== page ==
Politics is how we brand economics… and in brands we make decisions based on vision.
The referendum debate has been largely “vision-free’, and instead obsessed with how we deal with austerity and immigration.
“Shall we stay or leave to tackle austerity?”
“Shall we stay or leave to tackle immigration?”
In 2050, the global population is set to reach 9 billion people from 6 billion today. The logical mathematical conclusion and the symmetry of the numbers therefore suggests that our UK population will grow from 60 million to 90 million, meaning the UK population will grow whether we are in or out.
The same cannot be said for the economy. All we know with certainty is that uncertainty is not the bedfellow of economic growth.
The debate has been without a brand vision for Britain.
A BRAND MANAGER WOULD ASK:
1. What is the brand vision for ‘Brand Britain’ after the referendum?
2. Will ‘in’ or ‘out’ deliver that vision?
A BRAND MANAGER WOULD QUICKLY OBSERVE THAT THE DOMESTIC MARKET ALONE COULD NOT SUSTAIN ‘BRAND BRITAIN’.
They would conclude that the growth necessary to navigate austerity and establish a post referendum vision has to be generated from international markets.
A BRAND MANAGER WOULD ASK THESE SIMPLE ADDITIONAL QUESTIONS:
1. What will the rest of the world want?
2. Can ‘Brand Britain’ make and/or supply what they want?
3. How can ‘Brand Britain’ be sharpened to connect international demand with ‘Brand Britain’s’ supply?
A BRAND MANAGER WOULD MAKE SOME ASSUMPTIONS ABOUT THE GLOBAL MARKET:
- The cost benefits of low cost production countries are diminishing
- Pressures are increasing on countries and their products to conform to realistic notions of sustainability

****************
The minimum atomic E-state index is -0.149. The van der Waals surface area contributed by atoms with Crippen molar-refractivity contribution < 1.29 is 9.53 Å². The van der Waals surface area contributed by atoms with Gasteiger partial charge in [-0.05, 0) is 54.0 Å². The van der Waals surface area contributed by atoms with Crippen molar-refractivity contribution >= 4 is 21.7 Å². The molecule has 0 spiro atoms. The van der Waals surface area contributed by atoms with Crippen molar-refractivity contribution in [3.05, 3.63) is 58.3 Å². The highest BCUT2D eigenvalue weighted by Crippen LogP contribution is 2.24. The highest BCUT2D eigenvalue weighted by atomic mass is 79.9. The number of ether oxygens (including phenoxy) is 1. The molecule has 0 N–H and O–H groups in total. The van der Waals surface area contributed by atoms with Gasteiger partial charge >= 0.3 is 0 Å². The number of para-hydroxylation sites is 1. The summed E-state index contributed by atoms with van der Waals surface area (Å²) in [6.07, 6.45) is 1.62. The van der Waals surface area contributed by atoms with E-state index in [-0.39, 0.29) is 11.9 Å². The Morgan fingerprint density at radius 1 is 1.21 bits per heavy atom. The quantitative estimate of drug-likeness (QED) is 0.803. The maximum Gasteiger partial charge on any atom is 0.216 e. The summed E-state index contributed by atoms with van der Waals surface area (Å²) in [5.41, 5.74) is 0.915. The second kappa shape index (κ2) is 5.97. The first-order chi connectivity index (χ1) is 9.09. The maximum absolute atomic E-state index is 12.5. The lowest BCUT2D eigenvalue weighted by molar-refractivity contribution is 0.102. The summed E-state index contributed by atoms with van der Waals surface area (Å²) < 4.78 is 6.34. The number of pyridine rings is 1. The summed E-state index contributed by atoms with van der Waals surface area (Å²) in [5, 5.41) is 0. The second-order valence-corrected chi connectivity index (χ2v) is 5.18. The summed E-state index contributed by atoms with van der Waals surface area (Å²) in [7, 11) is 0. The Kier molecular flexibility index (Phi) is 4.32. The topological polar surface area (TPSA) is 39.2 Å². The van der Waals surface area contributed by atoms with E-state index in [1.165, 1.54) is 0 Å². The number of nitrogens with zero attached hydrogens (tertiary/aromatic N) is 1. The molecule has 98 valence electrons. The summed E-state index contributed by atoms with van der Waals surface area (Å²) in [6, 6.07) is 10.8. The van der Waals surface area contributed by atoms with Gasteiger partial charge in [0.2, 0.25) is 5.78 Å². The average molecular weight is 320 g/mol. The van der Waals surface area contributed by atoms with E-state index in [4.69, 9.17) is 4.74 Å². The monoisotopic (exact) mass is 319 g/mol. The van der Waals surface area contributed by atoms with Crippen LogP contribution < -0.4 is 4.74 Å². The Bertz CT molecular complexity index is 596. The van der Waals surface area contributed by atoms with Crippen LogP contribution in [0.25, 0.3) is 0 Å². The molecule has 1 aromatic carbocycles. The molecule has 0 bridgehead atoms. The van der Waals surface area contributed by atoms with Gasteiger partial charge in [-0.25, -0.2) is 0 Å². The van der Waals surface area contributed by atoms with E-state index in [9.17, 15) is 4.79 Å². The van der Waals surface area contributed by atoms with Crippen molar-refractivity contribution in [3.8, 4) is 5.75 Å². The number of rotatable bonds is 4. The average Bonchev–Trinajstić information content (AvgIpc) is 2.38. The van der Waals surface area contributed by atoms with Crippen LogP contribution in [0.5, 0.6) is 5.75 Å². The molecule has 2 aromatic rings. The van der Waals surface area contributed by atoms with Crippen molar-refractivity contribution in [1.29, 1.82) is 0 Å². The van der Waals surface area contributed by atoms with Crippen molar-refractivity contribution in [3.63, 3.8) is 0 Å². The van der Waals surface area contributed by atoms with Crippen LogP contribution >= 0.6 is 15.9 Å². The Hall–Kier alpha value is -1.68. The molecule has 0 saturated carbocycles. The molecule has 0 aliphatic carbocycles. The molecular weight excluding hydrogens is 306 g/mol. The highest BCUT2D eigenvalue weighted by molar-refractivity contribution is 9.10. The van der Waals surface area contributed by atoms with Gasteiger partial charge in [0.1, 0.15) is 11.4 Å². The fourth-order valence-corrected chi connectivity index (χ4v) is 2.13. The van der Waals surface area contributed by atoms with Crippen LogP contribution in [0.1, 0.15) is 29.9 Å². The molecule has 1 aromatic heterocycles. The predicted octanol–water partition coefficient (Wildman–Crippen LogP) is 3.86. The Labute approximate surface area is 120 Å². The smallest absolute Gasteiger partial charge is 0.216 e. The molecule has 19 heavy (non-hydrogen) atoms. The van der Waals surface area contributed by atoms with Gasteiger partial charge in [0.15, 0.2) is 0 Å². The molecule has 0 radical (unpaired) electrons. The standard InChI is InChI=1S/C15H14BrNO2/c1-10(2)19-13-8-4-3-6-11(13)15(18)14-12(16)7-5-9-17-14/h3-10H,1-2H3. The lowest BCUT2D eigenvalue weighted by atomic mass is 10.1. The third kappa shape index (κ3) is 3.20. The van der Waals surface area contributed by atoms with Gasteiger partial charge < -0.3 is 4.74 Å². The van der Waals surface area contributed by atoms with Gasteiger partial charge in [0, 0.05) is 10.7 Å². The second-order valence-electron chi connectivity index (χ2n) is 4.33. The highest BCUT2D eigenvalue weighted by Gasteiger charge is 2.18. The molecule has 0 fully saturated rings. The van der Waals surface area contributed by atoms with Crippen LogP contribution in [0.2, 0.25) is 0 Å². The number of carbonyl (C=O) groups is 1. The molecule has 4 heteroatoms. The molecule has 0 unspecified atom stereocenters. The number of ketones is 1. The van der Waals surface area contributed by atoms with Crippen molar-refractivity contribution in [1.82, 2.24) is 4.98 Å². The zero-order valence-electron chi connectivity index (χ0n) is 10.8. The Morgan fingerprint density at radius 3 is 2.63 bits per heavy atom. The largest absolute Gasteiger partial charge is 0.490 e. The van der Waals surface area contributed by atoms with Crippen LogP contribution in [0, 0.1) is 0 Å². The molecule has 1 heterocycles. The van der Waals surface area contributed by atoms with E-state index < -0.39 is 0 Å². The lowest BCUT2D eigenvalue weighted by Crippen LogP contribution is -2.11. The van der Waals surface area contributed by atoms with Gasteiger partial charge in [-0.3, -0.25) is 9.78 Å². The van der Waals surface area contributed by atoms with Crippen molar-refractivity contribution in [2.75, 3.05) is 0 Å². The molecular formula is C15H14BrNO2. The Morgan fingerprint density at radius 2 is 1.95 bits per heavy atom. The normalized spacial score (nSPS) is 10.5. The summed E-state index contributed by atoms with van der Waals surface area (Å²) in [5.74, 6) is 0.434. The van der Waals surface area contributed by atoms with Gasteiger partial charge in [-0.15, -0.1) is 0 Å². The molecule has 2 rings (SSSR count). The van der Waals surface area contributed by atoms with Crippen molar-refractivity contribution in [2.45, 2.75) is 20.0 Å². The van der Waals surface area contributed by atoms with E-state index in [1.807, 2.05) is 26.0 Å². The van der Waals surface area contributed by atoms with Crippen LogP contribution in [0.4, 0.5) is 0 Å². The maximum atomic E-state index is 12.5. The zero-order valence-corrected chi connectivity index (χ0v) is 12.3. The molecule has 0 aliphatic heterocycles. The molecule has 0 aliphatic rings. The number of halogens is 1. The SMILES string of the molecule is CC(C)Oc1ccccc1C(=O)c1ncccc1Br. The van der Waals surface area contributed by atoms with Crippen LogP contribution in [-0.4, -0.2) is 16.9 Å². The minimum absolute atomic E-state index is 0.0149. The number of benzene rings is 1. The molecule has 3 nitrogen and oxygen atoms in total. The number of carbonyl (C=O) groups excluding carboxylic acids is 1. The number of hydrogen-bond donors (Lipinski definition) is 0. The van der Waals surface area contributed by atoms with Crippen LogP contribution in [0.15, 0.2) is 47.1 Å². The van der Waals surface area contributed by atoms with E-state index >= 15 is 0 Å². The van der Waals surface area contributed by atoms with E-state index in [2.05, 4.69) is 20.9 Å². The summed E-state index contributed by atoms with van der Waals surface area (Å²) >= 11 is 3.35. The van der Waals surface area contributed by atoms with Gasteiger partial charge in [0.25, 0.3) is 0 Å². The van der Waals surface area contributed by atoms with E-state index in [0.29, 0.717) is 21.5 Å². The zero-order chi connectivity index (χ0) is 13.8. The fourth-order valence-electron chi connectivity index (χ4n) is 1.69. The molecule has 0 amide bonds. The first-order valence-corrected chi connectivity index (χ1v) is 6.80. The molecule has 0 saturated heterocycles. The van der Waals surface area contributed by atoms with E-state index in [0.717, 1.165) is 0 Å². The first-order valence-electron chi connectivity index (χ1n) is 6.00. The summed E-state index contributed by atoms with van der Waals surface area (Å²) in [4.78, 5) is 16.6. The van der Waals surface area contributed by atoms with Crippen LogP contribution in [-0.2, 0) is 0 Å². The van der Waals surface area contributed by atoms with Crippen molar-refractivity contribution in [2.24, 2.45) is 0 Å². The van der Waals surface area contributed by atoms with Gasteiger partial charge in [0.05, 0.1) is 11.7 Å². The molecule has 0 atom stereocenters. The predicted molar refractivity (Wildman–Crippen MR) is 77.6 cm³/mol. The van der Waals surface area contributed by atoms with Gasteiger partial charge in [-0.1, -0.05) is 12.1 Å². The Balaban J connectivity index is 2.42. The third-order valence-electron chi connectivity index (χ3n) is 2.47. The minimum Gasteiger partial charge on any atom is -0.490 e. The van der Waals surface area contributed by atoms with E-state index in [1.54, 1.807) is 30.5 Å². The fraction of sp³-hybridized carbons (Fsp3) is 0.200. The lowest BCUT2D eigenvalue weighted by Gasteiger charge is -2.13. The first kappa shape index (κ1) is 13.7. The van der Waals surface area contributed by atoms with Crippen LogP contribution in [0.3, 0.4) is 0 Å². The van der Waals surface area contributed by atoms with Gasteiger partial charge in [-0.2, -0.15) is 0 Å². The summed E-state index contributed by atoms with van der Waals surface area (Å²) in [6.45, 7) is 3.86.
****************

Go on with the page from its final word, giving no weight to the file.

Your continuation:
- Demand is increasing for those products that can be bought in a global marketplace with a clear conscience
- Consumers are sacrificing individual liberties in exchange for communal security
- Almost half the world’s population live in cities, half of that population live alone
- In developed markets the population over 60 is growing faster than that under 16
- The cost of “material wealth” is “time poverty”
- Work-style will begin to replace lifestyle
- Health and well-being have become a source of meaning and orientation
- Political and economic power is centring on China, the USA, Europe and Russia.
A BRAND MANAGER WOULD LOOK AT OUR HISTORIC STRENGTHS:
They will find in ‘Brand Britain’ a brand of science and discovery, and then leadership in thought, practice, process and progress.
Of the world’s 851 Nobel Laureates 14% are British – yet the British occupy less than 1% of the world’s population.
They would then probably conclude that ‘Brand Britain’ are leaders in creation and invention, and that ‘Brand Britain’ has the creative capacity to innovate for the world’s future needs.
However there are also weaknesses.
Yes, Britain did invent the jet engine, the computer and the internet, but Britain is not the home of world-leading transport, the world’s best computer companies, or internet giants.
The brand manager will observe that it is not British invention and creativity that is deficient, it is British enterprise.
‘Brand Britain’ has the capacity to innovate and design what the rest of the world needs, but British enterprise has to be able to commercialise it.
Britain’s “world USP” could be ‘innovation’ but we need improvement at joining up “commerce”
Are we best placed to do this, inside or outside Europe?
The decision could rest on which route best enables us to join invention with investment, and creativity with commerce.
The instincts of a brand manager are to simplify and amplify. They would create a post referendum vision for Britain that would unify and lead.
A brand manager would not only be driven by “in” or “out”, they would be driven by a vision…
A VISION FOR A UNITED KINGDOM
A KINGDOM UNITED BY TALENT
A KINGDOM UNITED BY INVENTION
A KINGDOM UNITED BY INNOVATION
A KINGDOM UNITED BY ENTERPRISE